There have been many developments on the Monte Carlo program that I have been rather silent about. For those that forgot: this is the method that allows the determination of a particle size distribution (or rather a scatterer size distribution) from a small-angle scattering pattern if you select a shape. It is described in detail here, but the supplementary information shows the real strength of the method: it can retrieve a wide variety of realistic size distributions.
Good news for those of you on the hunt for a way to get polydispersity (size distribution) information from your scattering patterns. Two pieces of good news, to be precise! Firstly, the paper that describes my implementation of the method that does exactly this has just been accepted earlier this month for publication in J. Appl. Cryst, though it will probably not make it into the February issue. With a bit of luck, I will be able to make it open access, though! I have talked about the method before (e.g. here) so I will not spend more words on it. The second news is that the Python code with the fitting procedure is now available in an online repository here, thanks to Pawel Kwasniew at ESRF for his efforts in setting up the repository. The code comes complete with a quickstart guide with several pictures and some test data. If you are reasonably familiar with Python, why not grab a copy and try the method on your data? Reports from early testers have been positive, and everyone is encouraged to comment or send me an e-mail so it can be improved. License-wise, the code is released under a creative-commons-attribution-sharealike license. Lastly, if you want to contribute to the code you are more than welcome to. Currently, the code is being recoded in object-oriented form to improve flexibility, with the first release of the OO version expected later this month. Afterwards, a smearing function will be implemented for directly fitting slit-smeared data, and more shape functions should be included. As it is intended to be integrated in existing SAS analysis GUI’s (of which there are quite a few), there is no graphical user interface, and as such the focus is on getting the base functionality implemented right. As usual, drop me a line or leave a comment!
We have now entered the final two weeks before the Scattering-Bonanza that is SAS2012… Are you feeling the pressure yet? With many good talks lined up for that conference, and many good people attending, I am honestly quite excited! I too will be giving my small contribution in the form of two talks, one at the Bonse-Hart satellite meeting, and another at the SAS2012 conference itself (Tuesday, 16:00 at the D4 session). While there are many good things being prepared (publications, presentation preparations and the likes), also for this website, none of them are quite ready yet. To give you a taste of the upcoming publications, there are two pre-publications of mine available on arXiv. The first considers the 1D Monte-Carlo model I have been talking about every now and then. Development on the analysis method has been ongoing for quite some time, and it is now in a very useable form. While not all of the latest modifications are in this pre-submission version of the manuscript, some details can be gleaned. It is available here: arXiv:1210.5304 The second paper applies this Monte-Carlo model to study the ageing-induced growth of rod-like precipitates in MgZn alloys, comparing the resulting radii distributions to the distributions found using TEM. This collaborative work between dr. Julian Rosalie (TEM expert) and me shows the symbiotic relation between the two technique very well. In other words, TEM provides morphological details so that the Monte-Carlo method can be applied to extract a size distribution. A very young version of that manuscript can be found here: arXiv:1210.5366 I hope you enjoy some of the results in there, and please talk to me at the SAS2012 conference!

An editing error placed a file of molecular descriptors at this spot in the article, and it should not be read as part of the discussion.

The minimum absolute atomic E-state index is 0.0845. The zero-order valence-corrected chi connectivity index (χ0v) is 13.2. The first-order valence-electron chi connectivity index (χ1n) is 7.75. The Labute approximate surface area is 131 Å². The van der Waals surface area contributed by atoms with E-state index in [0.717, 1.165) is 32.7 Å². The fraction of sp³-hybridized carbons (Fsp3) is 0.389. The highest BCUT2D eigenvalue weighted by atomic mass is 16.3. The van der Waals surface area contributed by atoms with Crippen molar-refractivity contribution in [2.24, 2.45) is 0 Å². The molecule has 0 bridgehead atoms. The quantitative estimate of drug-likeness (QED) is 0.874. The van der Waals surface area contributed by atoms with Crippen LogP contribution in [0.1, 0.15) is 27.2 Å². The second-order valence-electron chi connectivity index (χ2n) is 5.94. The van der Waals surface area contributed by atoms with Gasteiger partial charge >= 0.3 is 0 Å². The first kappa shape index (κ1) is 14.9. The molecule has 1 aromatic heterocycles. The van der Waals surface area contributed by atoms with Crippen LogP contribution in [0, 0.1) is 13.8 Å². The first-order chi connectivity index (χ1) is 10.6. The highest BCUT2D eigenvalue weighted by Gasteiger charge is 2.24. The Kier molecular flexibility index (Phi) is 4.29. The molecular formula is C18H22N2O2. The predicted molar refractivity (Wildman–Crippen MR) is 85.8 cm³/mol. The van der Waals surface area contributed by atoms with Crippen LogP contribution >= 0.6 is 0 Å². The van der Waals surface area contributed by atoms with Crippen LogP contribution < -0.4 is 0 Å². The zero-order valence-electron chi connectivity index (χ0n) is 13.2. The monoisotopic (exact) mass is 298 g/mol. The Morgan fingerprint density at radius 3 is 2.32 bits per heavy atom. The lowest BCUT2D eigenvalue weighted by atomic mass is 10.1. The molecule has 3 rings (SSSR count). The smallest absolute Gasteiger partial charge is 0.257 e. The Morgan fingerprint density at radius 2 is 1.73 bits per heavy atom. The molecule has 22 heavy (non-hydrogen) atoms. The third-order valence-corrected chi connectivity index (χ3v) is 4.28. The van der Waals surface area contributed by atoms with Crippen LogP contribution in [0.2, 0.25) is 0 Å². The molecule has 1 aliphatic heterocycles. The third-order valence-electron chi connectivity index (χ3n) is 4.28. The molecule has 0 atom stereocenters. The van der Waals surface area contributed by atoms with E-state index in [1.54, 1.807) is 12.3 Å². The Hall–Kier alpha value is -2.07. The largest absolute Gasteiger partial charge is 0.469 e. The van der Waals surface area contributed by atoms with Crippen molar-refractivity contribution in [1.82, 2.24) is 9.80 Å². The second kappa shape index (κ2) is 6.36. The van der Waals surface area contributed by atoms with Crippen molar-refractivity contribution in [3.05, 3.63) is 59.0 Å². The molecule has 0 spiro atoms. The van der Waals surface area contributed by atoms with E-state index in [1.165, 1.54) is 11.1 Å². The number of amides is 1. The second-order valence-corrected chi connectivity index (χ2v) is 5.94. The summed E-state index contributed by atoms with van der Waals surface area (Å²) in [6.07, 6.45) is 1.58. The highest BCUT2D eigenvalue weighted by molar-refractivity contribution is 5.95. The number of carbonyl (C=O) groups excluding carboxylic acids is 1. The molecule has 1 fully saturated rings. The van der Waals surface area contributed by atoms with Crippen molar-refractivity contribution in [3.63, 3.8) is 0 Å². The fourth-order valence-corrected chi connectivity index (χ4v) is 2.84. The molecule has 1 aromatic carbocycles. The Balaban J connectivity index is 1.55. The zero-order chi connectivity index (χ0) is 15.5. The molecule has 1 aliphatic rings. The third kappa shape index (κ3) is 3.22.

I have worked on monte-carlo procedures for a while now. Initially (while working for Aarhus University), I managed to make these work to extract the particle size distribution from isotropic scattering patterns, and it works fine and quick. Now though, I managed to get this trial-and-error procedure to work for whole 2D pattens as well! The added dimension adds some coolness to the whole thing, and carries extra information to boot. I will be showing the details and results in my upcoming talks (hopefully at SAS2012 as well), but for now, please enjoy the short movie where the new method is applied to a measurement of PPTA fibre:
As promised, some more details which hopefully make the monte-carlo code (discussed here) more useful to you; the software documentation. softwaremanual_mcfit In the documentation are also some examples using the scattering pattern generators discussed before. Let me know if you canor cannot get it to work and post your findings here (or father, on the software page)!
Hi all, Sorry for the big wait. It is not over yet, but I am working on it. More posts hopefully soon although I cannot promise a topic. Might be videos, but maybe also the monte-carlo code. The Monte-Carlo thing is almost ready to go, just some documentation left to write. It has become a slow bugger by now, but if you have a fast computer, you have nothing to worry about ;). Limitations: You need good data. and I mean thousands of counts. Millions, if you have them. Also, it only works for dilute, spherical systems. God, I feel like a physicist now… Anywho, for that, it works and it retrieves all information present in your scattering pattern. Check again soon and I may have it up here. And I hope there is a publication to follow as well, as we have to keep the numbers up in this climate. Oh, and if you wonder about my current writing style… I must admit, I have been overdosing on Transmetropolitan